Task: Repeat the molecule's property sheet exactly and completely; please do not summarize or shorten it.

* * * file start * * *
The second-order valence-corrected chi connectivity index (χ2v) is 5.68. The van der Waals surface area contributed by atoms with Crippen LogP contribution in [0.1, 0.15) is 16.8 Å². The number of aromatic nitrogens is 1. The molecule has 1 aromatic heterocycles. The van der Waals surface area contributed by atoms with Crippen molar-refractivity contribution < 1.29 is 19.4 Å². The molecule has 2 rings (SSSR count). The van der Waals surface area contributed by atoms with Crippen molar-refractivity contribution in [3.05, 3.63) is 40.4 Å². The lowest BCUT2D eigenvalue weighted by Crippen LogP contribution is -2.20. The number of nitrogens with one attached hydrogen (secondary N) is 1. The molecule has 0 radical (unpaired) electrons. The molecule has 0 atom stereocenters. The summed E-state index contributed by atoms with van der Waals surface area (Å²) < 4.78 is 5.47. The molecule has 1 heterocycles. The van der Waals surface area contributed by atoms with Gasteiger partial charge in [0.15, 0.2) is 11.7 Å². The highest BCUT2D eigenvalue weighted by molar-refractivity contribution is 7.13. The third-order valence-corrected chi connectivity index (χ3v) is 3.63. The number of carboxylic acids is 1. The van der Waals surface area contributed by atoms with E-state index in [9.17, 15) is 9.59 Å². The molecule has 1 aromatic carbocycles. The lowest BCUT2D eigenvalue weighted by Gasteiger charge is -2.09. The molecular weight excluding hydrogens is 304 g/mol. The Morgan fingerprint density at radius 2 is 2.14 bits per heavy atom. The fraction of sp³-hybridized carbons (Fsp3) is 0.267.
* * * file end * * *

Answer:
The second-order valence-corrected chi connectivity index (χ2v) is 5.68. The van der Waals surface area contributed by atoms with Crippen LogP contribution in [0.1, 0.15) is 16.8 Å². The number of aromatic nitrogens is 1. The molecule has 1 aromatic heterocycles. The van der Waals surface area contributed by atoms with Crippen molar-refractivity contribution < 1.29 is 19.4 Å². The molecule has 2 rings (SSSR count). The van der Waals surface area contributed by atoms with Crippen molar-refractivity contribution in [3.05, 3.63) is 40.4 Å². The lowest BCUT2D eigenvalue weighted by Crippen LogP contribution is -2.20. The number of nitrogens with one attached hydrogen (secondary N) is 1. The molecule has 0 radical (unpaired) electrons. The molecule has 0 atom stereocenters. The summed E-state index contributed by atoms with van der Waals surface area (Å²) < 4.78 is 5.47. The molecule has 1 heterocycles. The van der Waals surface area contributed by atoms with Gasteiger partial charge in [0.15, 0.2) is 11.7 Å². The highest BCUT2D eigenvalue weighted by molar-refractivity contribution is 7.13. The third-order valence-corrected chi connectivity index (χ3v) is 3.63. The number of carboxylic acids is 1. The van der Waals surface area contributed by atoms with E-state index in [9.17, 15) is 9.59 Å². The molecule has 1 aromatic carbocycles. The lowest BCUT2D eigenvalue weighted by Gasteiger charge is -2.09. The molecular weight excluding hydrogens is 304 g/mol. The Morgan fingerprint density at radius 2 is 2.14 bits per heavy atom. The fraction of sp³-hybridized carbons (Fsp3) is 0.267.